BRIEFING. Characteristics and Outcomes of Migrants in the UK Labour Market. www.migrationobservatory.ox.ac.uk BRIEFING Characteristics and Outcomes of Migrants in the UK Labour Market AUTHOR: CINZIA RIENZO PUBLISHED: 12/11/2014 NEXT UPDATE: 12/11/2015 3rd Revision www.migrationobservatory.ox.ac.uk This briefing

More information

Statistical Bulletin. Annual Survey of Hours and Earnings, 2014 Provisional Results. Key points

Statistical Bulletin. Annual Survey of Hours and Earnings, 2014 Provisional Results. Key points Statistical Bulletin Annual Survey of Hours and Earnings, 2014 Provisional Results Coverage: UK Date: 19 November 2014 Geographical Areas: Country, European (NUTS), Local Authority and County, Parliamentary

More information

Discussion Paper No. 00-04. Returns to Education in West Germany. An Empirical Assessment. Charlotte Lauer and Viktor Steiner

Discussion Paper No. 00-04. Returns to Education in West Germany. An Empirical Assessment. Charlotte Lauer and Viktor Steiner Discussion Paper No. 00-04 Returns to Education in West Germany An Empirical Assessment Charlotte Lauer and Viktor Steiner ZEW Zentrum für Europäische Wirtschaftsforschung GmbH Centre for European Economic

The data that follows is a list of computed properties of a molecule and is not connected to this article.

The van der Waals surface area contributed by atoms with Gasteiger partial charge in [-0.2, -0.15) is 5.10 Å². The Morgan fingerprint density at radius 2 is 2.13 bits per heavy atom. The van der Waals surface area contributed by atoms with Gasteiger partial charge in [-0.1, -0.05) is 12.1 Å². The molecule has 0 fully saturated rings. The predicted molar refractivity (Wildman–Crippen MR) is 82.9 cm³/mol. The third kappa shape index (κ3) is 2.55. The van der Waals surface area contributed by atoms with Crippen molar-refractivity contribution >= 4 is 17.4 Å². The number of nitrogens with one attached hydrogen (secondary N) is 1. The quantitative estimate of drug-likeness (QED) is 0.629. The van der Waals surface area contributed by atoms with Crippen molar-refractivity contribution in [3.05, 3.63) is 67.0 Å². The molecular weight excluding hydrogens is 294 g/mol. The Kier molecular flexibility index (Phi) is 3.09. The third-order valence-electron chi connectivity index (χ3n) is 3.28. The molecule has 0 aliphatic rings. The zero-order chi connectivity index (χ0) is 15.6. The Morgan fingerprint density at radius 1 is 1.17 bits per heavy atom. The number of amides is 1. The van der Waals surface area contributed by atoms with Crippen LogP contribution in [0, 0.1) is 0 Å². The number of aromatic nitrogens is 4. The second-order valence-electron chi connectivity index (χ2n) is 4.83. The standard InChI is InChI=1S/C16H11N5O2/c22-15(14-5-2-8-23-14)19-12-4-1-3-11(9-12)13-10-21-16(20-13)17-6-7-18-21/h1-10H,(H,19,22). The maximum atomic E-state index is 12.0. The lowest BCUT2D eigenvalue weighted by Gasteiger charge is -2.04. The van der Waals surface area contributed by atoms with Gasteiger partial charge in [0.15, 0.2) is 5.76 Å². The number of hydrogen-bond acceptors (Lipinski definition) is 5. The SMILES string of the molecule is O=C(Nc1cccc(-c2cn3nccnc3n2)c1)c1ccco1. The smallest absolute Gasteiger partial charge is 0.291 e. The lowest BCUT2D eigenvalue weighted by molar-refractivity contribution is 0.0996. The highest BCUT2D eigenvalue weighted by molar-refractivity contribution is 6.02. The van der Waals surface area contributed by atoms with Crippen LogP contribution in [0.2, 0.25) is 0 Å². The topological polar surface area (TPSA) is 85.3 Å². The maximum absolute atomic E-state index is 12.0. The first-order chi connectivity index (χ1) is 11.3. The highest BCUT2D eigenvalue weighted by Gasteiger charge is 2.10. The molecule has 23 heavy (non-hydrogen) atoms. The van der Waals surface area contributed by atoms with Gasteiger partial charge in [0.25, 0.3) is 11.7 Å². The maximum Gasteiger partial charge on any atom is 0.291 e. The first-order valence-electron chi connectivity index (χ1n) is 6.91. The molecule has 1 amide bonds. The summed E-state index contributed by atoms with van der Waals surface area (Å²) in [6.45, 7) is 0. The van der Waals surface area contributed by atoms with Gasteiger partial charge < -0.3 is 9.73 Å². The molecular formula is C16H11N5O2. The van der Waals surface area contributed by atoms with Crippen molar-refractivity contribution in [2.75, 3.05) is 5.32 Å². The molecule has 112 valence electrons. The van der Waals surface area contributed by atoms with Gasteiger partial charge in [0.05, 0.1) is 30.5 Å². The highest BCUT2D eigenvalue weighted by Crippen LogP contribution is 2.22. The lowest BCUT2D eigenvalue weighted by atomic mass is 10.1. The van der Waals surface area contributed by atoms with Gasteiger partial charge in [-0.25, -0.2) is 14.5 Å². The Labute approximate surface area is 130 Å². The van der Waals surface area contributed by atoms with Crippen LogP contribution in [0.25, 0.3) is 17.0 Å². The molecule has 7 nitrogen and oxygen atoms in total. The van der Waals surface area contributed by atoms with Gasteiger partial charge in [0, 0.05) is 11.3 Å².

More information

Florida Study of Career and Technical Education

Florida Study of Career and Technical Education Florida Study of Career and Technical Education Final Report Louis Jacobson, Ph.D. Christine Mokher, Ph.D. 2014 IRM-2014-U-008790 Approved for Distribution Unlimited This document represents the best opinion

More information

The Elasticity of Taxable Income: A Non-Technical Summary

The Elasticity of Taxable Income: A Non-Technical Summary The Elasticity of Taxable Income: A Non-Technical Summary John Creedy The University of Melbourne Abstract This paper provides a non-technical summary of the concept of the elasticity of taxable income,